A preferred provider organization, or PPO, is the most popular type of health insurance plan today.
In a PPO, you pay less if you use doctors, hospitals, pharmacies, and other healthcare providers who have contracts to work in your network. You pay more if you go outside the network.
A PPO plan is generally more expensive, with a higher monthly premium, than other types of plans, such as a health maintenance organization or high-deductible plan. Many of your preventive healthcare services, however, are covered according to federal law.
You will likely have a copayment, ranging from $10 to $40, to see your primary care doctor. Your copay to see a specialist may be higher. You’ll probably have an annual deductible to pay before your insurance company starts to cover your medical bills. You may also have to pay toward an out-of-pocket maximum for prescription drugs.
Most likely you’ll have an annual deductible for out-of-network care (this will be higher than your in-network deductible), and you’ll probably also have coinsurance. You will probably need to pay the doctor directly, then submit a claim to your insurance company for reimbursement. You’ll receive part of your payment back – but only if you’ve met your deductible; in a PPO, you are responsible for the part of the doctor’s fee the insurance company doesn’t pay.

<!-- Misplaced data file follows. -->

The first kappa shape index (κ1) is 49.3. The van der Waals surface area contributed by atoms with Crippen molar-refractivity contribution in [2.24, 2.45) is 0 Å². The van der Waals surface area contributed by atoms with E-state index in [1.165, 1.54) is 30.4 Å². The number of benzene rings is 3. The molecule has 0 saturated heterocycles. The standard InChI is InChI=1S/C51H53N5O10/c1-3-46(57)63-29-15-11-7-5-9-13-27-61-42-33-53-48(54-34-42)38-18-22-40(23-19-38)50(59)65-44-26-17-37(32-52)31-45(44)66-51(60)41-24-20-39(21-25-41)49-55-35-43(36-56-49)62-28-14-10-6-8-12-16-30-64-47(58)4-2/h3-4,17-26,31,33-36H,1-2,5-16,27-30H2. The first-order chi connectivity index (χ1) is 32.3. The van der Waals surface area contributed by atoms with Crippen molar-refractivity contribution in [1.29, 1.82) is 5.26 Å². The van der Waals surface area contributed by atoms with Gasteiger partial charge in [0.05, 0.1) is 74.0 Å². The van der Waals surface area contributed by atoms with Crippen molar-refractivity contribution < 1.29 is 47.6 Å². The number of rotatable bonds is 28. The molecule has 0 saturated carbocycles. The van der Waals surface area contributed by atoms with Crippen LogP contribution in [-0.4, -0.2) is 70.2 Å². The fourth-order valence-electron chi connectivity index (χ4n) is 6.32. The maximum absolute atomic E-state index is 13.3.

For instance, if an out-of-network doctor charges $300 for a visit, you pay the full amount, then submit a claim to your insurance company for reimbursement. If you have not met your deductible – say $4,000 – your insurance company pays you nothing back, but the plan applies the $300 toward your deductible. If you have met your deductible, your coinsurance fee may be 20 percent of the cost of the visit. The PPO may recognized and pay you back only 60 percent of the cost, or $180, minus your coinsurance payment. That means you’ll be reimbursed $120.
You won’t need a referral from your primary care doctor to see another doctor, such as a specialist, in your network – although some specialists may ask you to get one. You may need prior approval from your insurance plan for some expensive services, such as an MRI.
It is very important to understand all of your in-network, and out-of-network, costs before you sign up for a health insurance plan. You should always consider all of your anticipated healthcare costs, as well as plan for unanticipated healthcare costs, before choosing a health plan.
June 15, 2015
Christopher Nystuen, MD, MBA